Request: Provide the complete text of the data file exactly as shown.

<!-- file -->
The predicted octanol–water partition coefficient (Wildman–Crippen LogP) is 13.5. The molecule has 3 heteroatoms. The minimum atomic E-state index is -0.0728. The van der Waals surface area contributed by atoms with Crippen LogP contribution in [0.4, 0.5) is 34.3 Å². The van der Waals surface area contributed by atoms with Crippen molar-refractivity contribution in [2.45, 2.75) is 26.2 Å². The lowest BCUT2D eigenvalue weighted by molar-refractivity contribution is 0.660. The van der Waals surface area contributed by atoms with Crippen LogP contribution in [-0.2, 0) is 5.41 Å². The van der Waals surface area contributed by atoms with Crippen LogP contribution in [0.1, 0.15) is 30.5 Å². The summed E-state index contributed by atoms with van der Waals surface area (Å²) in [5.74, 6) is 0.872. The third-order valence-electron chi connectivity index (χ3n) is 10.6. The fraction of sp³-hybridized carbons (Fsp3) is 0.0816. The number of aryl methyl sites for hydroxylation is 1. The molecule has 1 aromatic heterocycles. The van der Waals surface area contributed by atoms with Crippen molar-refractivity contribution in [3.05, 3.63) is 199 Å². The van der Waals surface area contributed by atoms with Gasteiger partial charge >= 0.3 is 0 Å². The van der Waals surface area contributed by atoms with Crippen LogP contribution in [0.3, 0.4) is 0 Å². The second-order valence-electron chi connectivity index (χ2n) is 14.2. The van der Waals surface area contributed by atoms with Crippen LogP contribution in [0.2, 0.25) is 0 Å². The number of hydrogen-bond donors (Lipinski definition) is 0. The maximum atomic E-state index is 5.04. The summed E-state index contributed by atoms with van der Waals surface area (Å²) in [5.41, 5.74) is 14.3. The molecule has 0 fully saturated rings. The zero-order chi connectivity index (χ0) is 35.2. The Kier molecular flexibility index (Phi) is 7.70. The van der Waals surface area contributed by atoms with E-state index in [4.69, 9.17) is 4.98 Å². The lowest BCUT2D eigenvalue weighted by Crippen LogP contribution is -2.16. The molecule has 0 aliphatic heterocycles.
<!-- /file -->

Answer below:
The predicted octanol–water partition coefficient (Wildman–Crippen LogP) is 13.5. The molecule has 3 heteroatoms. The minimum atomic E-state index is -0.0728. The van der Waals surface area contributed by atoms with Crippen LogP contribution in [0.4, 0.5) is 34.3 Å². The van der Waals surface area contributed by atoms with Crippen molar-refractivity contribution in [2.45, 2.75) is 26.2 Å². The lowest BCUT2D eigenvalue weighted by molar-refractivity contribution is 0.660. The van der Waals surface area contributed by atoms with Crippen LogP contribution in [-0.2, 0) is 5.41 Å². The van der Waals surface area contributed by atoms with Crippen LogP contribution in [0.1, 0.15) is 30.5 Å². The summed E-state index contributed by atoms with van der Waals surface area (Å²) in [5.74, 6) is 0.872. The third-order valence-electron chi connectivity index (χ3n) is 10.6. The fraction of sp³-hybridized carbons (Fsp3) is 0.0816. The number of aryl methyl sites for hydroxylation is 1. The molecule has 1 aromatic heterocycles. The van der Waals surface area contributed by atoms with Crippen molar-refractivity contribution in [3.05, 3.63) is 199 Å². The van der Waals surface area contributed by atoms with Gasteiger partial charge >= 0.3 is 0 Å². The van der Waals surface area contributed by atoms with Crippen LogP contribution in [0.3, 0.4) is 0 Å². The second-order valence-electron chi connectivity index (χ2n) is 14.2. The van der Waals surface area contributed by atoms with Crippen LogP contribution in [0.2, 0.25) is 0 Å². The number of hydrogen-bond donors (Lipinski definition) is 0. The maximum atomic E-state index is 5.04. The summed E-state index contributed by atoms with van der Waals surface area (Å²) in [5.41, 5.74) is 14.3. The molecule has 0 fully saturated rings. The zero-order chi connectivity index (χ0) is 35.2. The Kier molecular flexibility index (Phi) is 7.70. The van der Waals surface area contributed by atoms with E-state index in [4.69, 9.17) is 4.98 Å². The lowest BCUT2D eigenvalue weighted by Crippen LogP contribution is -2.16. The molecule has 0 aliphatic heterocycles.